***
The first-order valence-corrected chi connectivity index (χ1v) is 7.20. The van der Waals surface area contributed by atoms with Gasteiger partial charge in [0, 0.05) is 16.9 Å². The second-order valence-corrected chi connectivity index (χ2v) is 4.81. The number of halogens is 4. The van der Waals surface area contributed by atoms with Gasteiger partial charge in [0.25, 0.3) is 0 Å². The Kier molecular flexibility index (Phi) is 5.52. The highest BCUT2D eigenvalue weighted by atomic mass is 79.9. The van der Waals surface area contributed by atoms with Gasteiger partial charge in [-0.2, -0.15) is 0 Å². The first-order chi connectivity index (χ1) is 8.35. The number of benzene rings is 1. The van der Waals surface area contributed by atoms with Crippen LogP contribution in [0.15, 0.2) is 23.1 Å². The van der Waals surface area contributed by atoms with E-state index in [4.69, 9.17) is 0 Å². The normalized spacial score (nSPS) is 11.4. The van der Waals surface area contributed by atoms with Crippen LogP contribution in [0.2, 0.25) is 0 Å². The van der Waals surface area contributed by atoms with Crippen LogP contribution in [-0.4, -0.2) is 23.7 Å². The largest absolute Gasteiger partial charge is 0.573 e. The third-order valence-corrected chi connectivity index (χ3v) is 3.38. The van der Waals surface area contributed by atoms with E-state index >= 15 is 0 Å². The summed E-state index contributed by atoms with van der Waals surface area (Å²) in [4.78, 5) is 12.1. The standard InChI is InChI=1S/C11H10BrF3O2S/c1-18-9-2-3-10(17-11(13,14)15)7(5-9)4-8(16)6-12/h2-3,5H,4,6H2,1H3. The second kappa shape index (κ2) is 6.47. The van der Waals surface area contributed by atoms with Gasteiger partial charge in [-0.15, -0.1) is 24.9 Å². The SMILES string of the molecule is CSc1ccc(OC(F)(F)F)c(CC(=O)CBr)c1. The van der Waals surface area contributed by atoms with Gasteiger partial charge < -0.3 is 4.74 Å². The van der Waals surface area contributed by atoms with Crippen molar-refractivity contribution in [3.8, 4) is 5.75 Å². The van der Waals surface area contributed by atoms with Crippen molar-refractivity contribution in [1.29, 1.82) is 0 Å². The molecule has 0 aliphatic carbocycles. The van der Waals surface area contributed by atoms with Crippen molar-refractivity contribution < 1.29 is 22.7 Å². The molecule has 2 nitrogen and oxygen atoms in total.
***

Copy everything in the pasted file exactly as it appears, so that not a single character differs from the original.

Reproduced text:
The first-order valence-corrected chi connectivity index (χ1v) is 7.20. The van der Waals surface area contributed by atoms with Gasteiger partial charge in [0, 0.05) is 16.9 Å². The second-order valence-corrected chi connectivity index (χ2v) is 4.81. The number of halogens is 4. The van der Waals surface area contributed by atoms with Gasteiger partial charge in [0.25, 0.3) is 0 Å². The Kier molecular flexibility index (Phi) is 5.52. The highest BCUT2D eigenvalue weighted by atomic mass is 79.9. The van der Waals surface area contributed by atoms with Gasteiger partial charge in [-0.2, -0.15) is 0 Å². The first-order chi connectivity index (χ1) is 8.35. The number of benzene rings is 1. The van der Waals surface area contributed by atoms with Crippen LogP contribution in [0.15, 0.2) is 23.1 Å². The van der Waals surface area contributed by atoms with E-state index in [4.69, 9.17) is 0 Å². The normalized spacial score (nSPS) is 11.4. The van der Waals surface area contributed by atoms with Crippen LogP contribution in [0.2, 0.25) is 0 Å². The van der Waals surface area contributed by atoms with Crippen LogP contribution in [-0.4, -0.2) is 23.7 Å². The largest absolute Gasteiger partial charge is 0.573 e. The third-order valence-corrected chi connectivity index (χ3v) is 3.38. The van der Waals surface area contributed by atoms with E-state index >= 15 is 0 Å². The summed E-state index contributed by atoms with van der Waals surface area (Å²) in [4.78, 5) is 12.1. The standard InChI is InChI=1S/C11H10BrF3O2S/c1-18-9-2-3-10(17-11(13,14)15)7(5-9)4-8(16)6-12/h2-3,5H,4,6H2,1H3. The second kappa shape index (κ2) is 6.47. The van der Waals surface area contributed by atoms with Gasteiger partial charge in [-0.15, -0.1) is 24.9 Å². The SMILES string of the molecule is CSc1ccc(OC(F)(F)F)c(CC(=O)CBr)c1. The van der Waals surface area contributed by atoms with Gasteiger partial charge < -0.3 is 4.74 Å². The van der Waals surface area contributed by atoms with Crippen molar-refractivity contribution in [3.8, 4) is 5.75 Å². The van der Waals surface area contributed by atoms with Crippen molar-refractivity contribution in [1.29, 1.82) is 0 Å². The molecule has 0 aliphatic carbocycles. The van der Waals surface area contributed by atoms with Crippen molar-refractivity contribution < 1.29 is 22.7 Å². The molecule has 2 nitrogen and oxygen atoms in total.